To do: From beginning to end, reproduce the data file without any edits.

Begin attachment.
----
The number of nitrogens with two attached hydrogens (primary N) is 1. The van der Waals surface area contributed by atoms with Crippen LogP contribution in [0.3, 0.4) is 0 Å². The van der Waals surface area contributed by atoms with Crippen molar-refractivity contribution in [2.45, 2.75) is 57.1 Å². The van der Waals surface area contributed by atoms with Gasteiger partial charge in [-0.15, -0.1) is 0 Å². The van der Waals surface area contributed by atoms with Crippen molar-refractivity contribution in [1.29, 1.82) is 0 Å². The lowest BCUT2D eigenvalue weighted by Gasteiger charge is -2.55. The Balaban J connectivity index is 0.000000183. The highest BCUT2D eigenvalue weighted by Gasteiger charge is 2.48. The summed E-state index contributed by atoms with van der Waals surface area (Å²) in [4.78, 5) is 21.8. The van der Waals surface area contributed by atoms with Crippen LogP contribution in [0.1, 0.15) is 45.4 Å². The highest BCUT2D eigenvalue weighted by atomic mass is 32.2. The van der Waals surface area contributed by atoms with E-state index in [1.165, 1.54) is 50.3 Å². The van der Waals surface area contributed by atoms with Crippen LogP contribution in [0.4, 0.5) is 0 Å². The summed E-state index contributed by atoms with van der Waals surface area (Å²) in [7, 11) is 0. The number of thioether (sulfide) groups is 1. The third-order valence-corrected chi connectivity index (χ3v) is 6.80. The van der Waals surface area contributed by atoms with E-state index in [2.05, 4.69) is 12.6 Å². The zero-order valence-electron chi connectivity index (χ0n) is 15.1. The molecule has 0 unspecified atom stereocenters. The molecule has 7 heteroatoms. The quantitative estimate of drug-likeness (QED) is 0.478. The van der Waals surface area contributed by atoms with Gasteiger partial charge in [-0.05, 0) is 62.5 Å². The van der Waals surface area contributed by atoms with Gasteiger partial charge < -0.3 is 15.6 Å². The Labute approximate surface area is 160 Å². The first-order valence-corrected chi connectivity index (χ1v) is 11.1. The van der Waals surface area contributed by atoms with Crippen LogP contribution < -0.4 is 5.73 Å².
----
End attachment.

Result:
The number of nitrogens with two attached hydrogens (primary N) is 1. The van der Waals surface area contributed by atoms with Crippen LogP contribution in [0.3, 0.4) is 0 Å². The van der Waals surface area contributed by atoms with Crippen molar-refractivity contribution in [2.45, 2.75) is 57.1 Å². The van der Waals surface area contributed by atoms with Gasteiger partial charge in [-0.15, -0.1) is 0 Å². The van der Waals surface area contributed by atoms with Crippen molar-refractivity contribution in [1.29, 1.82) is 0 Å². The lowest BCUT2D eigenvalue weighted by Gasteiger charge is -2.55. The Balaban J connectivity index is 0.000000183. The highest BCUT2D eigenvalue weighted by Gasteiger charge is 2.48. The summed E-state index contributed by atoms with van der Waals surface area (Å²) in [4.78, 5) is 21.8. The van der Waals surface area contributed by atoms with Crippen LogP contribution in [0.1, 0.15) is 45.4 Å². The highest BCUT2D eigenvalue weighted by atomic mass is 32.2. The van der Waals surface area contributed by atoms with E-state index in [1.165, 1.54) is 50.3 Å². The van der Waals surface area contributed by atoms with Crippen LogP contribution in [0.4, 0.5) is 0 Å². The summed E-state index contributed by atoms with van der Waals surface area (Å²) in [7, 11) is 0. The number of thioether (sulfide) groups is 1. The third-order valence-corrected chi connectivity index (χ3v) is 6.80. The van der Waals surface area contributed by atoms with E-state index in [2.05, 4.69) is 12.6 Å². The zero-order valence-electron chi connectivity index (χ0n) is 15.1. The molecule has 0 unspecified atom stereocenters. The molecule has 7 heteroatoms. The quantitative estimate of drug-likeness (QED) is 0.478. The van der Waals surface area contributed by atoms with Gasteiger partial charge in [-0.05, 0) is 62.5 Å². The van der Waals surface area contributed by atoms with Gasteiger partial charge < -0.3 is 15.6 Å². The Labute approximate surface area is 160 Å². The first-order valence-corrected chi connectivity index (χ1v) is 11.1. The van der Waals surface area contributed by atoms with Crippen LogP contribution < -0.4 is 5.73 Å².